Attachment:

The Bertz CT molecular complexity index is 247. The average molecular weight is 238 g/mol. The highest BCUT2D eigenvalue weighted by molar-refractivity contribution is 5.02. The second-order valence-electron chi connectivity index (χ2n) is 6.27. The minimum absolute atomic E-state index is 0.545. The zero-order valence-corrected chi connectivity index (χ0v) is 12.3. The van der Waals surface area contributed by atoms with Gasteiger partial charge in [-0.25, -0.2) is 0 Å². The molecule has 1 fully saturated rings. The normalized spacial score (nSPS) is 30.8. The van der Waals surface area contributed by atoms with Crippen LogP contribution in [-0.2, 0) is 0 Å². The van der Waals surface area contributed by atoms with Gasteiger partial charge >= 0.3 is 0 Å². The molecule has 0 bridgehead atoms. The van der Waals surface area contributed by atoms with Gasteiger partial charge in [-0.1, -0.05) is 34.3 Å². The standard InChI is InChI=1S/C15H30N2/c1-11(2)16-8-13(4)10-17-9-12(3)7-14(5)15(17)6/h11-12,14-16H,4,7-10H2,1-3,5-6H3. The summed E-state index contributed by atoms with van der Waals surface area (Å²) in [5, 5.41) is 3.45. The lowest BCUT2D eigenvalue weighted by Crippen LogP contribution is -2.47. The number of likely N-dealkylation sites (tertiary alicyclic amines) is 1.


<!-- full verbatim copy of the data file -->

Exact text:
The Bertz CT molecular complexity index is 247. The average molecular weight is 238 g/mol. The highest BCUT2D eigenvalue weighted by molar-refractivity contribution is 5.02. The second-order valence-electron chi connectivity index (χ2n) is 6.27. The minimum absolute atomic E-state index is 0.545. The zero-order valence-corrected chi connectivity index (χ0v) is 12.3. The van der Waals surface area contributed by atoms with Gasteiger partial charge in [-0.25, -0.2) is 0 Å². The molecule has 1 fully saturated rings. The normalized spacial score (nSPS) is 30.8. The van der Waals surface area contributed by atoms with Crippen LogP contribution in [-0.2, 0) is 0 Å². The van der Waals surface area contributed by atoms with Gasteiger partial charge >= 0.3 is 0 Å². The molecule has 0 bridgehead atoms. The van der Waals surface area contributed by atoms with Gasteiger partial charge in [-0.1, -0.05) is 34.3 Å². The standard InChI is InChI=1S/C15H30N2/c1-11(2)16-8-13(4)10-17-9-12(3)7-14(5)15(17)6/h11-12,14-16H,4,7-10H2,1-3,5-6H3. The summed E-state index contributed by atoms with van der Waals surface area (Å²) in [5, 5.41) is 3.45. The lowest BCUT2D eigenvalue weighted by Crippen LogP contribution is -2.47. The number of likely N-dealkylation sites (tertiary alicyclic amines) is 1.